Drawing, Chicken Point Cabin, Hayden Lake, ID: West and South Elevations
This is a drawing. It was architect: Tom Kundig. It is dated February 15, 2001 and we acquired it in 2010. Its medium is graphite on tracing paper. It is a part of the Drawings, Prints, and Graphic Design department.
Chicken Point Cabin in Haydon Lake, Idaho, is a relatively small (2,600 square feet), year-round weekend retreat commissioned by a family with two young children that typifies the personality, general architectural philosophy, and key characteristics of architect Tom Kundig’s work. A native of the Pacific Northwest, Kundig comes from a craft-based design culture rooted in the area’s industrial and timber heritage. As an accomplished alpine climber, Kundig is familiar with the rugged outdoors of tall trees, rocks, lakes, big sky, as well as with ropes and other mountaineering equipment, all of which have influenced his architectural practice. His early work as a sculptor’s assistant, fabricating large-scale welded steel sculptures, has encouraged his fascination with jerry-rigged machines and apparatuses to move and balance heavy pieces. And, as a devotee of low-tech solutions and experimentation, he enjoys collaboration with engineers and craftspeople as well as with his clients, whose goals and desires actively shape his projects.
In the case of the family who commissioned Chicken Point Cabin, their main request was that the architecture actively engage the wooded, lakeside site. This stipulation led to the building’s main feature, which is the huge 20- by 30-foot pivoting window similar in concept to a tent flap, a familiar feature from the family’s camping trips. A device (or “gizmo,” as Kundig calls it) opens the six-ton hatchway. Initially, Kundig thought of the most low-tech counter balance device possible: sandbags. Then, he explored a power-generated mechanical system that treated the immense window like a garage door. It is Kundig’s nature, however, to find a solution that actively engages the viewer with his architecture. So, Kundig collaborated with an engineer/exhibition designer, Phil Turner; together they came up with a hand-cranked device that works through a set of gears to pivot the window open and closed with a minimal amount of energy input—so minimal that one of the family’s children could use it.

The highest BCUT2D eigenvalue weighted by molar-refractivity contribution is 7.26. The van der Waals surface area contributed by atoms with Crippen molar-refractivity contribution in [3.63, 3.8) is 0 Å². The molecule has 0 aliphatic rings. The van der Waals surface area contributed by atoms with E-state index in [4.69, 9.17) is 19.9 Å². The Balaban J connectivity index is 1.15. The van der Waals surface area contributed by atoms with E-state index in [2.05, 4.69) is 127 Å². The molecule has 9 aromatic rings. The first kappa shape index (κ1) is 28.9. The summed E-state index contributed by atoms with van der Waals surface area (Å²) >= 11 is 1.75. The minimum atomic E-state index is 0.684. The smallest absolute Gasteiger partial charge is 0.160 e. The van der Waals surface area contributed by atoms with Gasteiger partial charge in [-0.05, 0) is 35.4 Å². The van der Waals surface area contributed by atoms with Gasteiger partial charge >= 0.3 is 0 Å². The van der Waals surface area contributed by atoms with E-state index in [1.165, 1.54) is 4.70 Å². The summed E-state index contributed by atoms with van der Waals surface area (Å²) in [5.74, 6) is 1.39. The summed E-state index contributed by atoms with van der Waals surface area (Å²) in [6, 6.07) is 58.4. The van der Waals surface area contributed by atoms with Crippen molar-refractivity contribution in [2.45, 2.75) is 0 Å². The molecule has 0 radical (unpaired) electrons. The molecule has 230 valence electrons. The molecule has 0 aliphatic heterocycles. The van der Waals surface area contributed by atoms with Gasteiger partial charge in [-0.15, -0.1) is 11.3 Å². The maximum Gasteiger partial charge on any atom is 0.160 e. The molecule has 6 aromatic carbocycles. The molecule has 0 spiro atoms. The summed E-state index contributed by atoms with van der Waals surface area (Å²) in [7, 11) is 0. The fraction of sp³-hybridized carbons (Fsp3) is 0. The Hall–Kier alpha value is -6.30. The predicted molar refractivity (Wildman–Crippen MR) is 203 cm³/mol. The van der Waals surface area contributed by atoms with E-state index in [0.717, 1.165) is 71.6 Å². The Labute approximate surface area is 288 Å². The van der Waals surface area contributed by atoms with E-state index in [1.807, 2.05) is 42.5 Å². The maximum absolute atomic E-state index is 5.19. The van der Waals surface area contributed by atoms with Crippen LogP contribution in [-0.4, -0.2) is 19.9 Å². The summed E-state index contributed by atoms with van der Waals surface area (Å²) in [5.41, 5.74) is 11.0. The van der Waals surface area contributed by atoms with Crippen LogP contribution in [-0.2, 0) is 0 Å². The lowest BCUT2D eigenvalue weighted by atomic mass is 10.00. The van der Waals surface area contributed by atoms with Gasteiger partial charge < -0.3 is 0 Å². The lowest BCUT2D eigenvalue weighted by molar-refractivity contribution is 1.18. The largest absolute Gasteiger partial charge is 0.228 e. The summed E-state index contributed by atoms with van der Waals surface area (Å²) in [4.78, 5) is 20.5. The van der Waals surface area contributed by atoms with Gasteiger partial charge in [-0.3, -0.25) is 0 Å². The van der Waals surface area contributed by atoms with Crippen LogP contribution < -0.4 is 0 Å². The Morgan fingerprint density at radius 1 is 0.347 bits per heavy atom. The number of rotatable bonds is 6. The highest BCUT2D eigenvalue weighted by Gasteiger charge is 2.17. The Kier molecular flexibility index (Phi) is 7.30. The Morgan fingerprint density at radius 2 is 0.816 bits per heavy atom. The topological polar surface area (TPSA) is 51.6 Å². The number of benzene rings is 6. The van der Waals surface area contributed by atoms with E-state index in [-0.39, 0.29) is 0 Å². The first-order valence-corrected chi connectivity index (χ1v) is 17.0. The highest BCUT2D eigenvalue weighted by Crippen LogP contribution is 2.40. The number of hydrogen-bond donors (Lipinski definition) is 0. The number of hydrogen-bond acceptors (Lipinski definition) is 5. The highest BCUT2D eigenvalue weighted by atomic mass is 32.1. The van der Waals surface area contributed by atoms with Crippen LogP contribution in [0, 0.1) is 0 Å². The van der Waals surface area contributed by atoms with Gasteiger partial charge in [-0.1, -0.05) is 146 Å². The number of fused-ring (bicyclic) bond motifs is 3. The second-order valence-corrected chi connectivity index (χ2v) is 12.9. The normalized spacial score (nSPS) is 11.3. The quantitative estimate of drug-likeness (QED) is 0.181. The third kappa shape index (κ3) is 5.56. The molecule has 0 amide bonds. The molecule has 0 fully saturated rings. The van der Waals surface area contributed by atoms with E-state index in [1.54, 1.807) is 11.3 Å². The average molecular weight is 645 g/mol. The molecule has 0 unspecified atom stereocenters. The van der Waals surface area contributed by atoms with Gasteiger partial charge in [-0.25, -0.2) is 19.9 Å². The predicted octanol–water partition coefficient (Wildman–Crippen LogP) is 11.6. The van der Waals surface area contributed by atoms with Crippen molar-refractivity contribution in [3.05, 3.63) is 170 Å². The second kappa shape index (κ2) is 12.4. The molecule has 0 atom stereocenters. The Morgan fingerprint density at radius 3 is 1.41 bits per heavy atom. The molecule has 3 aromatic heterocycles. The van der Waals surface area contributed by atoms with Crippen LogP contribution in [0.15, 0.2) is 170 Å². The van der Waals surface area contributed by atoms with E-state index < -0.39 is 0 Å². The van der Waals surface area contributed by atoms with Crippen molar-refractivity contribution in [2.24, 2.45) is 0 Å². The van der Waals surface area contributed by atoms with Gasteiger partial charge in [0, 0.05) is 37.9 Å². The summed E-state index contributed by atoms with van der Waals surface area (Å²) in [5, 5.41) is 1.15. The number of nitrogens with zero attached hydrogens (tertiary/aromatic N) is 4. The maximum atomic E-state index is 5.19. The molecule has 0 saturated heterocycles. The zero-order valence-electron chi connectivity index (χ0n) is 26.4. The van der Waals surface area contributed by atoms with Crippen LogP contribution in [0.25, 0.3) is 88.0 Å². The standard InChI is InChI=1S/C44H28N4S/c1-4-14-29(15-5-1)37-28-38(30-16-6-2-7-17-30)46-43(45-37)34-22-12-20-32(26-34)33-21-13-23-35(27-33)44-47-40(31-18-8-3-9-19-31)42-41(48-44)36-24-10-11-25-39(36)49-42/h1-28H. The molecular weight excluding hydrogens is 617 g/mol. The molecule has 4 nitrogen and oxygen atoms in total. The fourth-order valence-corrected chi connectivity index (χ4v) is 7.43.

The almost cinematic act of pivoting the window to behold an awe-inspiring view is an example of the dramatic aspect of Kundig’s architecture. Every interaction with the house, as one proceeds from the outside to the inside, is celebrated by a special architectural feature in a “choreographed” sequence. To enter, one must pass through a 19-foot steel door, the proportions of which reflect the tall pines surrounding the house. This act is followed by the “gizmo” experience, formally and publically “announcing” the arrival of the owners. To get to the master bedroom, the couple has to climb a long stairway leading to a bridge that floats across the kitchen and living room below. On the lower level, the family is grounded at a hearth created by a four-foot-diameter steel pipe left over from the Alaskan Pipeline, which has been notched to create a fireplace and hood that also serves as a support for the steel infrastructure. This feature, like the dining table supported by a recycled spring coil, reflects Kundig’s penchant for repurposing materials in what he calls “the reinvention of the commodity.” The elemental raw building materials of steel, concrete, and plywood, along with the home’s open interior spaces and the upturned roof, are intended to be a seamless extension of the natural setting.
Kundig, a partner in the Seattle firm, Olson Sundberg Kundig Allen, was a National Design Award winner in 2008 for his Rolling Huts in Mazama, Washington. Kundig was also a National Design Award finalist in 2005.
This is one of five drawings for this project under consideration for acquisition. In addition to being a superb example of Kundig’s architecture, the Chicken Point project exemplifies our contemporary fascination with hand-crafted, low-tech design, which is important to document in the museum’s collection. The acquisition of these drawings also satisfies the museum’s initiative to acquire works by National Design Award finalists and winners.
 Dung Ngo and Tom Kundig. Tom Kundig: Houses (New York: Princeton Architectural Press, 2006), 88.
 Ngo and Kundig, 50.
This object was
It is credited
Gift of Tom Kundig.
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Its dimensions are
45.7 x 60.9 cm (18 x 24 in.)
It has the following markings
Stamped in black ink, lower right: Olson Sunberg Kundig Allen Architects/108 First Avenue South Fourth Floor/Seattle, Washington 98104
It is inscribed
Inscribed in graphite, upper drawing, lower right: check west elevation; lower drawing, clockwise from top: overhang beam, sbpc above, raft below, 'slim' roof pan, check south elevation.
Cite this object as
Drawing, Chicken Point Cabin, Hayden Lake, ID: West and South Elevations; Architect: Tom Kundig (American, b. 1954); USA; graphite on tracing paper; 45.7 x 60.9 cm (18 x 24 in.); Gift of Tom Kundig; 2010-10-1
This object was previously on display as a part of the exhibition Making Design: Recent Acquisitions.